All farm families will qualify for support with energy bills arising out of farming activities, the Minister for Agriculture Charlie McConalogue has confirmed.
Mr McConalogue said the Government had acknowledged through the budget the “key demand” of the farming sector that they be included in the scheme.
The cost of the scheme as far as servicing the agriculture sector is concerned has not been calculated separately, but is part of the €1.2 billion business energy support scheme (BESS).
Farm families that combine their domestic and agriculture usage in the one bill will still qualify, it has been confirmed.
Under the BESS scheme those eligible will see 40 per cent of the increase in their energy bills covered up to a maximum of €10,000 per month.
Speaking at a briefing in Government Buildings, Mr McConalogue said his department’s €2.14 billion budget is the highest in its history and up €283 million on the 2022 provision or by 13 per cent.
The budget is designed to help farmers with the ongoing challenges presented by the war in Ukraine which have seen significant increases in the price of energy, animal feed and chemical fertiliser.
A further €10 million has been allocated for the tillage support scheme which was set up in the aftermath of Russia’s invasion of Ukraine to encourage farmers to plant more crops and therefore increase self-sustainability. Mr McConalogue said this year’s scheme had resulted in a 7.5 per cent increase in tillage production.
Funding of €30 million is being allocated for a fodder support scheme to be paid in December which will further encourage farmers to save fodder for the winter of 2023.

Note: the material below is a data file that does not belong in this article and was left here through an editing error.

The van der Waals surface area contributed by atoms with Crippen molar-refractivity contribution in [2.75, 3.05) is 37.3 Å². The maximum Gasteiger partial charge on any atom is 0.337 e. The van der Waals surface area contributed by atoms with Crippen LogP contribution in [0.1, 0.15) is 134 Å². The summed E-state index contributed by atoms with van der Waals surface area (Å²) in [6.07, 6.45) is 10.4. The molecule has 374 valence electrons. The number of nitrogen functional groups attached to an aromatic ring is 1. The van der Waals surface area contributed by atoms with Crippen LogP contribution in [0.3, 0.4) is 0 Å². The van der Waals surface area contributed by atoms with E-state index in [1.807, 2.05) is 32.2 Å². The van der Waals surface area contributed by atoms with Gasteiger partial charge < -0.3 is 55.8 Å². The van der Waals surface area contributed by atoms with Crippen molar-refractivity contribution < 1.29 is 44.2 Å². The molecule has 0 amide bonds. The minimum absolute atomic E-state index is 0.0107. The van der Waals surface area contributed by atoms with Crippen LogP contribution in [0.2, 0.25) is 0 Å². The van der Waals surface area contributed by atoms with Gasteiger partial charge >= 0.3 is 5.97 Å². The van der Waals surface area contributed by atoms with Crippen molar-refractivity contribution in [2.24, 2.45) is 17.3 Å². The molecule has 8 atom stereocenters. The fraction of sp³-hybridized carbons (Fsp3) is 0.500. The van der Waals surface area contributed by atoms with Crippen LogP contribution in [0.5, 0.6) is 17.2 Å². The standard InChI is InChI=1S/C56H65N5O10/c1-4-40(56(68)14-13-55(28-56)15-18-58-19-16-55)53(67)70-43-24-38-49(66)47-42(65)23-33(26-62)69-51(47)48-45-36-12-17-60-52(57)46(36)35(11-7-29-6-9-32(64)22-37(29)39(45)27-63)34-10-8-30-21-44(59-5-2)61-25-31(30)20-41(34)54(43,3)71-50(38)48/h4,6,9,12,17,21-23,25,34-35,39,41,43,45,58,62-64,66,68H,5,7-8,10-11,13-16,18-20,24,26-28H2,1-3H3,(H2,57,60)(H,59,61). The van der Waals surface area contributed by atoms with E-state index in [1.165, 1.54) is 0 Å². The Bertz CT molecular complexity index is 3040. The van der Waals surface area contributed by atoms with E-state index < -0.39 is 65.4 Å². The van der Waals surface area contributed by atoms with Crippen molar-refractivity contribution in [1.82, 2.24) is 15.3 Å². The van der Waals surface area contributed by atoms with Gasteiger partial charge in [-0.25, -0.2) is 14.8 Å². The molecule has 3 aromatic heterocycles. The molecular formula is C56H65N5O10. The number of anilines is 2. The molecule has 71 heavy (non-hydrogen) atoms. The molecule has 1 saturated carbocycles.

The cost of fertiliser is being offset by an €8 million grant aid scheme to encourage the spreading of lime which helps mitigate the amount of artificial fertiliser the soil will need.
Similarly, there will also be an increase in the enhanced multi-species sward and red clover scheme which is a more environmentally sustainable method of farming, and reduces the usage of nitrogen fertiliser.
A total of €200 million is being allocated to allow 30,000 new farmers participate in the Agric-Climate Rural Environment Scheme (ACRES) which will replace the Green Low-Carbon Agri-Environment Scheme (GLAS).
ACRES will be the biggest agri-environment scheme announced in the history of the State. It is part of the draft Common Agricultural Policy strategic plan which lasts from 2023 to 2027.
Overall up to €500 million has been ringfenced for agri-environment schemes in Budget 2023.
It includes €90 million for the Targeted Agriculture Modernisation Schemes (TAMS) which will help fund a proposed increase to 60 per cent in the grant for installing renewable heat schemes and a standalone investment of €90,000 for solar panel investments.
The Government is providing €12 million over four years to allow farmers to install anaerobic digestion facilities which break down waste materials into biogas that can be used as a renewable fuel.
An accelerated capital allowance for slurry storage has been proposed between 2023 and 2025. The more efficient use of slurry storage will also lessen dependence on nitrogen fertiliser and reduce emissions.
The budget to encourage farmers to go organic has been increased by 80 per cent to €37 million.
Minister of State with responsibility for land use and biodiversity, Senator Pippa Hackett, said it will further encourage farmers to become involved in organic farming. There has been a 35 per cent increase in the amount of land being used for organic farming in the last two years.
The budget for forestry is being increased from €100 million to €112 million. She said it ought to provide sufficient incentive for landowners and farmers to plant an extra 8,000 hectares per annum “planting the right trees in the right place at the right time”.
The budget for the seafood sector and coastal communities of €335 million will mostly be used to mitigate the impacts of Brexit through the Brexit Adjustment Reserve.
An extra €12 million will be provided for the marine fuel pressures facing fishers.